Database administrators have one of the key jobs in tech: Ensuring that a company’s database runs smoothly, with optimum availability. It’s been named one of the fastest-growing jobs in America, according to some studies, and it shows no signs of slowing down anytime soon.
On a day-by-day basis, database administrators must build and maintain the databases containing company information. Depending on the company and its technology stack, they might find themselves dealing with a hybrid of cloud-based and on-premises systems; many companies also turn to either Microsoft or Oracle for their database infrastructure (which means that database administrators may need to master Java and/or .NET, depending on those vendor choices).
All of which leads to the big question: What’s a typical database administrator salary? Does all that complexity and skill translate into getting paid a handsome amount?
Is database administrator a dying career?
As alluded to in the intro, database administrator should remain an in-demand career for quite some time to come. According to Burning Glass, which collects and analyzes millions of job postings from across the country, database administrator jobs will grow 11.5 percent over the next decade.
At the moment, the average time-to-fill an average database administrator position is 36 days. While that’s slightly lower than some other tech professions—for example, the average time to fill an open network administrator position is 39 days, while it takes around 40 days to fill an open software developer role—it’s still very high, indicating that it’s taking quite some time for employers to find a database administrator who fits their needs.
If you’re a database administrator (or studying to become one), it’s pretty clear that you have some leverage to negotiate salary, perks, and other aspects of your job, especially if you have database administrator certifications and skills that make you unique.
What is a database administrator’s average salary?
Burning Glass estimates that the median database administrator salary is $90,067. While that might seem lower than the average tech salary—estimated at $94,000 in the most recent Dice Salary Report—this is a job with quite a bit of potential to grow, depending on factors such as experience and education.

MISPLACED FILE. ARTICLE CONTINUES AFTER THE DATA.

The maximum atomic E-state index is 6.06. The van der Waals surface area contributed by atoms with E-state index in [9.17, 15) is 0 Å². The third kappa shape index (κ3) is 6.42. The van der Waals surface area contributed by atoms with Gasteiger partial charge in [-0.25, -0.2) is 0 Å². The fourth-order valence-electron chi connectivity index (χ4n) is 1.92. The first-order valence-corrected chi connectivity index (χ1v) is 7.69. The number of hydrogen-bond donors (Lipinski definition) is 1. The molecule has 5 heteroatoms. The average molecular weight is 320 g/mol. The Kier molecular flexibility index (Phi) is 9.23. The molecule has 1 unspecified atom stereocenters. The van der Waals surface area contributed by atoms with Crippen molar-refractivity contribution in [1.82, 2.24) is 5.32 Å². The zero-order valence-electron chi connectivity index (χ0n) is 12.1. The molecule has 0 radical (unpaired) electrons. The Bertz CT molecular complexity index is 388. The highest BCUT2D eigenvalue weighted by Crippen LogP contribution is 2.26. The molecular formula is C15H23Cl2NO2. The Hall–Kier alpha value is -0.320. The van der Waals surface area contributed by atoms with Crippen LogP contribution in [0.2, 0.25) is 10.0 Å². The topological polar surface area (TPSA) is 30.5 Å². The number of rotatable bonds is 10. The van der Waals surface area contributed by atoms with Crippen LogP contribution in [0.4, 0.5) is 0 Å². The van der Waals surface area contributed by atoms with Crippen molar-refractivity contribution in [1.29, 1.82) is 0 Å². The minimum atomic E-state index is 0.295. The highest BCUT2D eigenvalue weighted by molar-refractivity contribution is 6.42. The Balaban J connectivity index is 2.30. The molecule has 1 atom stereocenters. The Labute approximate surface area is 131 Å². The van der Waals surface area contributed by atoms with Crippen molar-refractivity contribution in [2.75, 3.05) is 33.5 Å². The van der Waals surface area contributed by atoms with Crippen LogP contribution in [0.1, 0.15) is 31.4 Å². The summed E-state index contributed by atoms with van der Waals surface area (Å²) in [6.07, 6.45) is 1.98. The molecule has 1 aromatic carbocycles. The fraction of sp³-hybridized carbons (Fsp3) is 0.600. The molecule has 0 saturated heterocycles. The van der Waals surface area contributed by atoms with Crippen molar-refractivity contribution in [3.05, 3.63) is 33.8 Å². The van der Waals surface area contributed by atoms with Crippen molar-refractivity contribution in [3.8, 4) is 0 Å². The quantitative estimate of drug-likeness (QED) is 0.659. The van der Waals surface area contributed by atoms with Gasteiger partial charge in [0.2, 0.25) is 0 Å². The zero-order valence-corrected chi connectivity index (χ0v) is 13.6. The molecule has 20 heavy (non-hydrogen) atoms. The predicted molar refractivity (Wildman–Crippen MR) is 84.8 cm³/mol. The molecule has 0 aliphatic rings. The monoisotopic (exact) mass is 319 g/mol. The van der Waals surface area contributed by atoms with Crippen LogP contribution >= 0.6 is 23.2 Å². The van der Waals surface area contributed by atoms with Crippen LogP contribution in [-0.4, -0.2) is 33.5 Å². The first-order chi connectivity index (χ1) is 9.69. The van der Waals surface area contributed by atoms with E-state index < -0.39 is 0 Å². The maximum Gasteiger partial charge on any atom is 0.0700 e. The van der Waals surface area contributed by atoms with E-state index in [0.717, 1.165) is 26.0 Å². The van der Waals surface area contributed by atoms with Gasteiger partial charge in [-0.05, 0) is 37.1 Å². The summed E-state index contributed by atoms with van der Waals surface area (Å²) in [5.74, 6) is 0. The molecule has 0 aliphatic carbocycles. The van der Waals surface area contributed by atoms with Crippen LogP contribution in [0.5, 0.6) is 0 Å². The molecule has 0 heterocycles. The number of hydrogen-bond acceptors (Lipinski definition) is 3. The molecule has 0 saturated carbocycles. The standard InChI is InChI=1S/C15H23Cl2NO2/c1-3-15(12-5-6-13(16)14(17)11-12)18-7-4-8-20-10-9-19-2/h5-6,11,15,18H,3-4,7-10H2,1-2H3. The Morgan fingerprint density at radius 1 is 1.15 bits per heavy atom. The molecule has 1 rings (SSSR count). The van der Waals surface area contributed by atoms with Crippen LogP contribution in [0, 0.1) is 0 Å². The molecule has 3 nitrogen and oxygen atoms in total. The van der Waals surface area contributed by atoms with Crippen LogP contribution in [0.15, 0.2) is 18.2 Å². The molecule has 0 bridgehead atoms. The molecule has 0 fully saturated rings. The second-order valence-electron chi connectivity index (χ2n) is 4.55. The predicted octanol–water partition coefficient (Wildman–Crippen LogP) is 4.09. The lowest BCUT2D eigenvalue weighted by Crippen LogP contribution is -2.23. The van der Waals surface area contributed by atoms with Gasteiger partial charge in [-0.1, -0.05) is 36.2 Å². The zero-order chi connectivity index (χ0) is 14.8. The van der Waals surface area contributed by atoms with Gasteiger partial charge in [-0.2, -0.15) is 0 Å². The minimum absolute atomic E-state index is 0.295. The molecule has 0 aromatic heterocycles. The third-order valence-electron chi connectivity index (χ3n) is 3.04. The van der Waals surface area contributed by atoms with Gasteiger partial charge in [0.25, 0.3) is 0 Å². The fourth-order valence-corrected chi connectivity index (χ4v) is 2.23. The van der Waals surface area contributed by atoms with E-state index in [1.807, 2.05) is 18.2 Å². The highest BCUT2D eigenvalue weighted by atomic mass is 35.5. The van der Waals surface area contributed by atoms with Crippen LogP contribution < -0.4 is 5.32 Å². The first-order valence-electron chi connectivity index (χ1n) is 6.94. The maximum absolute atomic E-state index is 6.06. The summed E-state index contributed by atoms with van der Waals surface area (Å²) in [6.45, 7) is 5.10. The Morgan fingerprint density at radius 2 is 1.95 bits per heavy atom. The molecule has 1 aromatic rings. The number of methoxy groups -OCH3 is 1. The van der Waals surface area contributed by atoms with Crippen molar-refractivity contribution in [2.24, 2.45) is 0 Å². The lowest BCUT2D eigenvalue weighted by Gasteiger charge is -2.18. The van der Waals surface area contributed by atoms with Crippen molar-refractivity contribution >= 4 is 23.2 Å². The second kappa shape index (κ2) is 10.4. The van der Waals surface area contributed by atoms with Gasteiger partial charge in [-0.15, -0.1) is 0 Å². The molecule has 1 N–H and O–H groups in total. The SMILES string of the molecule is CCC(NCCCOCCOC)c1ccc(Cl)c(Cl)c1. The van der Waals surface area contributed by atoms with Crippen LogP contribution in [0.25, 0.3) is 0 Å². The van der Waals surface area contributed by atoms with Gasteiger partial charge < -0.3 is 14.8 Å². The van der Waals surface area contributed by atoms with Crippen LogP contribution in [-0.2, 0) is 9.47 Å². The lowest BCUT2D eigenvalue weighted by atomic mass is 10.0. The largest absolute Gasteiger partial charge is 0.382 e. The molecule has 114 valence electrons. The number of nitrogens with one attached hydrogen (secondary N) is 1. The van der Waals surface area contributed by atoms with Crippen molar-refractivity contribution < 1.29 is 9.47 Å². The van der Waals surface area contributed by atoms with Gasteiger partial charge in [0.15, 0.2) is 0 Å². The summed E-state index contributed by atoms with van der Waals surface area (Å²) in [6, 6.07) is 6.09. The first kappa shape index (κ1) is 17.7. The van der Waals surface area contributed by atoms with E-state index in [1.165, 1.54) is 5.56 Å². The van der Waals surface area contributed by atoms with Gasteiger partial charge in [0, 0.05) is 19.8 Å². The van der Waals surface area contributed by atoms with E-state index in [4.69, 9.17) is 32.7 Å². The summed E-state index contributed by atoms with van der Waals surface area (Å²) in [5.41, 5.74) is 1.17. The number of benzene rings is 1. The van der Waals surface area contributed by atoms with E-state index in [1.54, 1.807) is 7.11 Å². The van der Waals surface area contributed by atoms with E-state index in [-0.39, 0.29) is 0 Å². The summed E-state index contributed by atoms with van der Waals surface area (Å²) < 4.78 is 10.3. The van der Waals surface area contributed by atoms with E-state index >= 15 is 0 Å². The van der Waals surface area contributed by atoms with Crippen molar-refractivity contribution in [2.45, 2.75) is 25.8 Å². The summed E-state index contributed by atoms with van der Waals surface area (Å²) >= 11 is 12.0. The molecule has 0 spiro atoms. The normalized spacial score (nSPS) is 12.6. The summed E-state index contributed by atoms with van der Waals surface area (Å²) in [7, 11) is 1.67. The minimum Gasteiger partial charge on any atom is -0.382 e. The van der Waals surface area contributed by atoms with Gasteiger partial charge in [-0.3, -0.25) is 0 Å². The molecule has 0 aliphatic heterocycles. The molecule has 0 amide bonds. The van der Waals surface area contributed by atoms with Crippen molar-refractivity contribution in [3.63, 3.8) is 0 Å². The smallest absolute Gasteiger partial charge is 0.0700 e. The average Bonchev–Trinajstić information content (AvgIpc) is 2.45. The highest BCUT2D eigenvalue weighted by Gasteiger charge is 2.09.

According to an analysis of Dice data, meanwhile, the “average” database administrator salary is $93,435, with boosts thanks to specialization. For instance, Oracle DBAs can earn an average of $103,126, while SQL DBAs can make around $95,501 per year.
Does this role pay well?
Those database administrators in the 90th percentile for income can make $115,769 on average (again, according to Burning Glass). At this juncture, it’s worth examining how years of experience in the role will influence your salary. Take a look at the chart:
As you can see, those with 9+ years earn quite a bit more than those just starting out. That’s a reflection of their skills and abilities, of course. But which database administrator skills are particularly in-demand among employers? Fortunately, an analysis of job postings gives us an answer to that, too:
It’s no surprise that SQL would rank highly on this particular list. SQL (structured query language) is the standardized language for relational database management, which makes it one of the most vital elements in most companies’ technology roadmaps. Knowledge of SQL is also vital if you want to fully grasp its offshoots and derivations such as NoSQL. Mastery of the data backbone of so many systems is key if a database administrator wants maximum pay.
Do I need a degree to become a database administrator?
Some 78.8 percent of job postings for database administrators ask for a bachelor’s degree, while 12.3 percent say that applicants only need to have completed high school. Very small percentages want candidates with an associate’s degree, master’s degree, or doctorate.
According to the data, earning at least a bachelor’s degree can have a significant impact on your earnings, irrespective of any particular skills or experience you might bring to an employer. Take a look at the chart:
Those with a bachelor’s degree could potentially earn a six-figure salary, depending on company, skills, and other factors. And that’s before you consider some of the other elements of a typical compensation package, including bonuses and stock options.